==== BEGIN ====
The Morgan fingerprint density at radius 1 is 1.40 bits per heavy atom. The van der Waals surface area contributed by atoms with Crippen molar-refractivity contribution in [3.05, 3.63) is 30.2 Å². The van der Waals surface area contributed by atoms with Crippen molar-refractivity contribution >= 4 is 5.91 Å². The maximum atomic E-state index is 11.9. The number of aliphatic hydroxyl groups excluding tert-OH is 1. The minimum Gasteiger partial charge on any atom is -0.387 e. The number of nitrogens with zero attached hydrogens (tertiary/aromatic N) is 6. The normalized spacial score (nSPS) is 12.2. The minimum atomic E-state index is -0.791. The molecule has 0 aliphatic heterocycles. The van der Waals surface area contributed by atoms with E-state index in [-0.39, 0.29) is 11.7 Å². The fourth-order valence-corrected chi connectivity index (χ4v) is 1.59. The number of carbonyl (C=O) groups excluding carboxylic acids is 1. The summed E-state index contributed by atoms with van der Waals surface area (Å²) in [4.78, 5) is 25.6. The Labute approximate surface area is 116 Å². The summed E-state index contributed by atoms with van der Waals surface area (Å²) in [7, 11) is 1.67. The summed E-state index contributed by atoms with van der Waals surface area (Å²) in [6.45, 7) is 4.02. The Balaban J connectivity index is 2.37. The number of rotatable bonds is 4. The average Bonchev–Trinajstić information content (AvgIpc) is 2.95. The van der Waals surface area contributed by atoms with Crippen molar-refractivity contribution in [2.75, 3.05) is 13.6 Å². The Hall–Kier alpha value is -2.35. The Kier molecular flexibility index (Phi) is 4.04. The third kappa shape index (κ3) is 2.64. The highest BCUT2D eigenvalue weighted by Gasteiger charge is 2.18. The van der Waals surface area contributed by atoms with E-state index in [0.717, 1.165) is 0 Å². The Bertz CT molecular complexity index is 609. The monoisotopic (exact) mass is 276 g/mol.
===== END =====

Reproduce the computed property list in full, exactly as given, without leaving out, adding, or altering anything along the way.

The Morgan fingerprint density at radius 1 is 1.40 bits per heavy atom. The van der Waals surface area contributed by atoms with Crippen molar-refractivity contribution in [3.05, 3.63) is 30.2 Å². The van der Waals surface area contributed by atoms with Crippen molar-refractivity contribution >= 4 is 5.91 Å². The maximum atomic E-state index is 11.9. The number of aliphatic hydroxyl groups excluding tert-OH is 1. The minimum Gasteiger partial charge on any atom is -0.387 e. The number of nitrogens with zero attached hydrogens (tertiary/aromatic N) is 6. The normalized spacial score (nSPS) is 12.2. The minimum atomic E-state index is -0.791. The molecule has 0 aliphatic heterocycles. The van der Waals surface area contributed by atoms with E-state index in [-0.39, 0.29) is 11.7 Å². The fourth-order valence-corrected chi connectivity index (χ4v) is 1.59. The number of carbonyl (C=O) groups excluding carboxylic acids is 1. The summed E-state index contributed by atoms with van der Waals surface area (Å²) in [4.78, 5) is 25.6. The Labute approximate surface area is 116 Å². The summed E-state index contributed by atoms with van der Waals surface area (Å²) in [7, 11) is 1.67. The summed E-state index contributed by atoms with van der Waals surface area (Å²) in [6.45, 7) is 4.02. The Balaban J connectivity index is 2.37. The number of rotatable bonds is 4. The average Bonchev–Trinajstić information content (AvgIpc) is 2.95. The van der Waals surface area contributed by atoms with Crippen molar-refractivity contribution in [2.75, 3.05) is 13.6 Å². The Hall–Kier alpha value is -2.35. The Kier molecular flexibility index (Phi) is 4.04. The third kappa shape index (κ3) is 2.64. The highest BCUT2D eigenvalue weighted by Gasteiger charge is 2.18. The van der Waals surface area contributed by atoms with E-state index in [0.717, 1.165) is 0 Å². The Bertz CT molecular complexity index is 609. The monoisotopic (exact) mass is 276 g/mol.